The past year has prompted several changes to the Five Points district, with multiple storefront businesses closing including some bars due to liquor license protests. There are about 30 open storefronts currently in the area. The volatile time has left Five Points in a unique position with an unclear future.
“We are at a crossroads and Five Points could go very bad and it could go very, very good,” said President of Five Points Association, Steven Cook. “I don’t I think we're going to go down that [bad] path, but it's certainly possible.”
Businesses like Yesterdays Tavern, Grilled Teriyaki, and Wells Fargo have closed due to pandemic-related challenges. The bar scene has undergone major changes as the battle between bars and the renewal of liquor licenses became punitive, with popular spots like Moosehead permanently closing and Pavlov’s temporary closure.
“I think that COVID did a couple of things…it certainly paused a lot of things that were happening…there’s a lot of the major development down here that is kind of still on the way, that kind of got paused and kicked down the road for a year,” said Cook on how projects and business are just now starting to ramp up after COVID. “Another thing I think it did is, it kind of put a microscope on all the things that happened before that were an issue.”
According to Cook, Five Points is still the cultural hub of Columbia, and even with its problems, the district has a very bright future. He said as the area returns to a more stable situation, with the pandemic lessening its impact on small businesses and the protests on the bars resolving, Five Points can continue to move past its current crossroads.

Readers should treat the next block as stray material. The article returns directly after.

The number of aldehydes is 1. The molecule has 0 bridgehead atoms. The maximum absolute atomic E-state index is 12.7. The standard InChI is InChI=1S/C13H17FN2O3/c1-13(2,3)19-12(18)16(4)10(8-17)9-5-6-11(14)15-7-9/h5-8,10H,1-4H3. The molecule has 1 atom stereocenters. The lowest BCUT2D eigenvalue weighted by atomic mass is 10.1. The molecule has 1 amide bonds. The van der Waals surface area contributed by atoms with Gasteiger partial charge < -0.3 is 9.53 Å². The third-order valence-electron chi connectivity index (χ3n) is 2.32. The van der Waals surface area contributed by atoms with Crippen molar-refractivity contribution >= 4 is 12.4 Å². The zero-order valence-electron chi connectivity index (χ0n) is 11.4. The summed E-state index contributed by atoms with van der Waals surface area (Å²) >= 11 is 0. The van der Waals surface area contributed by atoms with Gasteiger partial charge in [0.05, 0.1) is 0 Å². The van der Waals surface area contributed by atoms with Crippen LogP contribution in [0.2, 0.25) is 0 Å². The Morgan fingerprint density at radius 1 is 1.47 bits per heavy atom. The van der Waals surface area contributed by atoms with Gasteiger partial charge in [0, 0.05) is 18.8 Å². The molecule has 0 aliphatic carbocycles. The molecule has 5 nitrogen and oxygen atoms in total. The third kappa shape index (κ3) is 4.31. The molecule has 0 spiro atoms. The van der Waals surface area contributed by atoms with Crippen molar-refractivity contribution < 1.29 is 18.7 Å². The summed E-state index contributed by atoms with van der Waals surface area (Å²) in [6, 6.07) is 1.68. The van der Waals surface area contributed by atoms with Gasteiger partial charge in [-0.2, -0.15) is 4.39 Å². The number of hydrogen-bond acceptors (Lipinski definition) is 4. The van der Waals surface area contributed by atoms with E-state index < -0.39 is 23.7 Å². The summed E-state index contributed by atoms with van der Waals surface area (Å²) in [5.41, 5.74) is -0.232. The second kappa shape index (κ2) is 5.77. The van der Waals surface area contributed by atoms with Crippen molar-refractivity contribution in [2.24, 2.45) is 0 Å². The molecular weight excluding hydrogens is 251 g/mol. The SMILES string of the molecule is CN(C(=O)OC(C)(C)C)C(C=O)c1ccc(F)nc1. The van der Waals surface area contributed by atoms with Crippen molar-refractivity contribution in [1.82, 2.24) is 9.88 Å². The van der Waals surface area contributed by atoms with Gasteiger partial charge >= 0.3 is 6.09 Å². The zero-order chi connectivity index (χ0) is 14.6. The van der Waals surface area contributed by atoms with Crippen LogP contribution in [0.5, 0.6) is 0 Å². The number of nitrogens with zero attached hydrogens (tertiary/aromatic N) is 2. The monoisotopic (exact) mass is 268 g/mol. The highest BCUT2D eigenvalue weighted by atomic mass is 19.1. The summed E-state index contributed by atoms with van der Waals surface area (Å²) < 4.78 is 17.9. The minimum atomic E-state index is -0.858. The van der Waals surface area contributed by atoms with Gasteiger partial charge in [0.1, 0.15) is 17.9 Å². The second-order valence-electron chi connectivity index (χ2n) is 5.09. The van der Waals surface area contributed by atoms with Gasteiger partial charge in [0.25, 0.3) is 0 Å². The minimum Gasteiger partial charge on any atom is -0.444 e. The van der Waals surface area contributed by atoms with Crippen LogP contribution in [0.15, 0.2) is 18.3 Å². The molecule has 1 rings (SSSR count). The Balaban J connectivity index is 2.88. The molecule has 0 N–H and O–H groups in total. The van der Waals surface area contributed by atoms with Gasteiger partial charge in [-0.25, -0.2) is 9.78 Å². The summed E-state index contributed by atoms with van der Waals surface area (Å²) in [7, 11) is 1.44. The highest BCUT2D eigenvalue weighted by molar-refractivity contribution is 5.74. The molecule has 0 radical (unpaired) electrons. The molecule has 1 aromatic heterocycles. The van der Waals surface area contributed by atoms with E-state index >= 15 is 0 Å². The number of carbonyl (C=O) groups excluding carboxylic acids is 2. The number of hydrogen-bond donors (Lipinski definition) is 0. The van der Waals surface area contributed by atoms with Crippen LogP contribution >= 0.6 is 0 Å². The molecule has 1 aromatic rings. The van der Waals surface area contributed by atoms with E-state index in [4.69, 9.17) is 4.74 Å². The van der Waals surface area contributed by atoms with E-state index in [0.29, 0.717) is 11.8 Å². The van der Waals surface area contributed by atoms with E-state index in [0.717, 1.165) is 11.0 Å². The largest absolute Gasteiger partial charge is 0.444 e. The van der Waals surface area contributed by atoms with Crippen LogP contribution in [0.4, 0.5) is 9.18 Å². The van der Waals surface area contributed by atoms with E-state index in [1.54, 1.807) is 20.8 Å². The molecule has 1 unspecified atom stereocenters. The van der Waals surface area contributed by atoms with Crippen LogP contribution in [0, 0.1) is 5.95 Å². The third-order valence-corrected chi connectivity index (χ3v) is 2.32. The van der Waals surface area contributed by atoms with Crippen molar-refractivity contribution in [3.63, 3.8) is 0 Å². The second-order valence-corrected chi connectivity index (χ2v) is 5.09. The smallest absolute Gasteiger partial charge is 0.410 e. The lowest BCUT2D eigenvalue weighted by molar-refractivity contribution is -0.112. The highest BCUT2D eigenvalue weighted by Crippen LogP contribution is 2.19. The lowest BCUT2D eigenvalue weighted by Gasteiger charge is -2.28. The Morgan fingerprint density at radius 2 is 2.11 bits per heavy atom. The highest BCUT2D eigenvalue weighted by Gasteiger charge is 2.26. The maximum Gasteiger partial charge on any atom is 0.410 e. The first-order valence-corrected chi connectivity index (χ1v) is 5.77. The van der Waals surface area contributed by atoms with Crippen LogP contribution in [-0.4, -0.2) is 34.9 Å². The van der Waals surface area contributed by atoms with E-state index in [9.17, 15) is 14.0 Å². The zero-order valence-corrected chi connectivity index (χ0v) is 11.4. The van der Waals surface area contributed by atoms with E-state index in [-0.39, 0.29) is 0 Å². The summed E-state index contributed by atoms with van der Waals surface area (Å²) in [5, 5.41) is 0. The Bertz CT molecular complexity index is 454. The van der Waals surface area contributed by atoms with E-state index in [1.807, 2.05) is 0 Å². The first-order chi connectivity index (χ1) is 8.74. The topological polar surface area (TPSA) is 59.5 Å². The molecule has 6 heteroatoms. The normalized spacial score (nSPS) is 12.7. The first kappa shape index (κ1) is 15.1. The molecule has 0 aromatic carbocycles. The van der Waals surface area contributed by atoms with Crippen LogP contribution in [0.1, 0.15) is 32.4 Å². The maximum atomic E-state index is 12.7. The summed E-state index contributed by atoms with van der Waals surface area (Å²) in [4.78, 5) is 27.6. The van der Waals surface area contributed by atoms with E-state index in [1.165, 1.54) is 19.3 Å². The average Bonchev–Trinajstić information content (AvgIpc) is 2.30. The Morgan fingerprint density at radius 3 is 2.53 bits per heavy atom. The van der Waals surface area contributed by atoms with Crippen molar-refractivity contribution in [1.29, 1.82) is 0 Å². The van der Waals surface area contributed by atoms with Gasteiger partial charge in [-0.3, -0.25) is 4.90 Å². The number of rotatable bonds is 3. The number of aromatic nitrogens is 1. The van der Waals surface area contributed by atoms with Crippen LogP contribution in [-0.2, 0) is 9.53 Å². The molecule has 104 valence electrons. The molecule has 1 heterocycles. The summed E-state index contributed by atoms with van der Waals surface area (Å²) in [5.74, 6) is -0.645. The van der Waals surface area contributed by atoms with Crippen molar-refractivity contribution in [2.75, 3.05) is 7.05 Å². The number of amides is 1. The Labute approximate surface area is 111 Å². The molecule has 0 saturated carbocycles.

There were multiple reports that a deal was made this week with Rooftop Bar to end its liquor license protest, resulting in stronger enforcement of laws and food sales.
Cook attributes a lot of the area’s additional problems to the high tax rates that businesses face and the unintentional reputation that the area gets.
"Anytime there's anything negative that happens in Five Points, it's because people are gathered here, right, it's a numbers game," he said. "Of course nothing's going to happen in a field, remember that there's going to be action where there's action."
However, he also feels there is an intangible value and appreciation to the historically important area that many may overlook. Five Points is a deeply historic district, functioning for more than 100 years with relevance to people of all ages and demographics. According to Cook, Five Points’ diverse neighborhoods and businesses are two of its biggest attributes.
“I think that is sort of the secret sauce down here, and I think that that's what we have, that really again you can't buy. You couldn't build a neighborhood like this if you wanted to,” said Cook.
There is also a level of growth that the area has undergone, even amid its recent obstacles. Some of the closed bar spaces and hospitality spaces are flipping over as businesses move in, like Bang Back Pinball Lounge, formerly Delaney’s. Opportunities like the development at 2221 Devine, the Treadwell project for upper Harden Street, plans for the Wells Fargo lot, and the already-approved nearly $5 million SCDOT project for the roadwork improvements are all still in queue. Restaurants like 5 Points Chicken and Grill have also opened this year.
“It's almost like there's this big rock on top of a cliff, and it just kind of needs to be pushed one more time and we're going to really have some momentum because, you know, that's the thing, success begets success… I think we're on the verge of a lot of those bigger things happening,” said Cook.
Association officials are working to encourage the right developments, according to Cook. They have goals to provide the final push, including further outreach with the University of South Carolina and its students, as well as influencing city leaders and business owners to help move Five Points in the right direction.
Cook encouraged everyone to get out and visit Five Points because, “whatever you think Five Points is, it is a lot more than that,” he said.